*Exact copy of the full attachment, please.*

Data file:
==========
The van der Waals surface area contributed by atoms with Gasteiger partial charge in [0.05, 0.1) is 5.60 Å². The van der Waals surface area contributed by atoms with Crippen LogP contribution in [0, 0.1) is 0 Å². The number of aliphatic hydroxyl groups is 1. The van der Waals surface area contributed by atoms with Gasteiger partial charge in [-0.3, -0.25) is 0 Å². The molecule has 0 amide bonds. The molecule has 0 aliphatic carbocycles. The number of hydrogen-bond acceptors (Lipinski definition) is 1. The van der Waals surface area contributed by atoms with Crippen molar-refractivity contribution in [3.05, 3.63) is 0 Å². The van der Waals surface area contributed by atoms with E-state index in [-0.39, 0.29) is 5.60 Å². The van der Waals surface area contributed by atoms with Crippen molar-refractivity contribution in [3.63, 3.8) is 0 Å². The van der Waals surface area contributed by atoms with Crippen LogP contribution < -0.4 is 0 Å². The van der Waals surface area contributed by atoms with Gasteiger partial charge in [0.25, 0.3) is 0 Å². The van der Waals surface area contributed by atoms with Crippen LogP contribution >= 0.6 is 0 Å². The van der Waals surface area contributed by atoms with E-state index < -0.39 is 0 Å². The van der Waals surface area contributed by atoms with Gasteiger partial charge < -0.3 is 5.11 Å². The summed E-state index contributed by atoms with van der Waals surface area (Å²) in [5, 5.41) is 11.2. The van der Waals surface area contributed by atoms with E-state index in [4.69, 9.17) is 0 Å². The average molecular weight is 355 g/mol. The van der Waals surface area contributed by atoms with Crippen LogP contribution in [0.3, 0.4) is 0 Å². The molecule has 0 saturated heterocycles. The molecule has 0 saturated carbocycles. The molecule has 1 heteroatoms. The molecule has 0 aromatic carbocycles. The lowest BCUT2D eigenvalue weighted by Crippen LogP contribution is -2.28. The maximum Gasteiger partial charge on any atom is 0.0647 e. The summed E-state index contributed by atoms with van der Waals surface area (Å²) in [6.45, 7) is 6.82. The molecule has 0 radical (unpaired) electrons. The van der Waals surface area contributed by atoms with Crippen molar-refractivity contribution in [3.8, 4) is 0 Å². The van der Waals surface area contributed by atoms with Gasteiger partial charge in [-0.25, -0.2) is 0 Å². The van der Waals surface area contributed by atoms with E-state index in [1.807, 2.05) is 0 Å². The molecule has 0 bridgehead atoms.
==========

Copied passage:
The van der Waals surface area contributed by atoms with Gasteiger partial charge in [0.05, 0.1) is 5.60 Å². The van der Waals surface area contributed by atoms with Crippen LogP contribution in [0, 0.1) is 0 Å². The number of aliphatic hydroxyl groups is 1. The van der Waals surface area contributed by atoms with Gasteiger partial charge in [-0.3, -0.25) is 0 Å². The molecule has 0 amide bonds. The molecule has 0 aliphatic carbocycles. The number of hydrogen-bond acceptors (Lipinski definition) is 1. The van der Waals surface area contributed by atoms with Crippen molar-refractivity contribution in [3.05, 3.63) is 0 Å². The van der Waals surface area contributed by atoms with E-state index in [-0.39, 0.29) is 5.60 Å². The van der Waals surface area contributed by atoms with Crippen molar-refractivity contribution in [3.63, 3.8) is 0 Å². The van der Waals surface area contributed by atoms with Crippen LogP contribution < -0.4 is 0 Å². The van der Waals surface area contributed by atoms with Gasteiger partial charge in [0.25, 0.3) is 0 Å². The van der Waals surface area contributed by atoms with Crippen LogP contribution >= 0.6 is 0 Å². The van der Waals surface area contributed by atoms with E-state index < -0.39 is 0 Å². The van der Waals surface area contributed by atoms with Gasteiger partial charge < -0.3 is 5.11 Å². The summed E-state index contributed by atoms with van der Waals surface area (Å²) in [5, 5.41) is 11.2. The van der Waals surface area contributed by atoms with E-state index in [4.69, 9.17) is 0 Å². The average molecular weight is 355 g/mol. The van der Waals surface area contributed by atoms with Crippen LogP contribution in [0.3, 0.4) is 0 Å². The molecule has 0 saturated heterocycles. The molecule has 0 saturated carbocycles. The molecule has 1 heteroatoms. The molecule has 0 aromatic carbocycles. The lowest BCUT2D eigenvalue weighted by Crippen LogP contribution is -2.28. The maximum Gasteiger partial charge on any atom is 0.0647 e. The summed E-state index contributed by atoms with van der Waals surface area (Å²) in [6.45, 7) is 6.82. The molecule has 0 radical (unpaired) electrons. The van der Waals surface area contributed by atoms with Crippen molar-refractivity contribution in [3.8, 4) is 0 Å². The van der Waals surface area contributed by atoms with Gasteiger partial charge in [-0.25, -0.2) is 0 Å². The van der Waals surface area contributed by atoms with E-state index in [1.807, 2.05) is 0 Å². The molecule has 0 bridgehead atoms.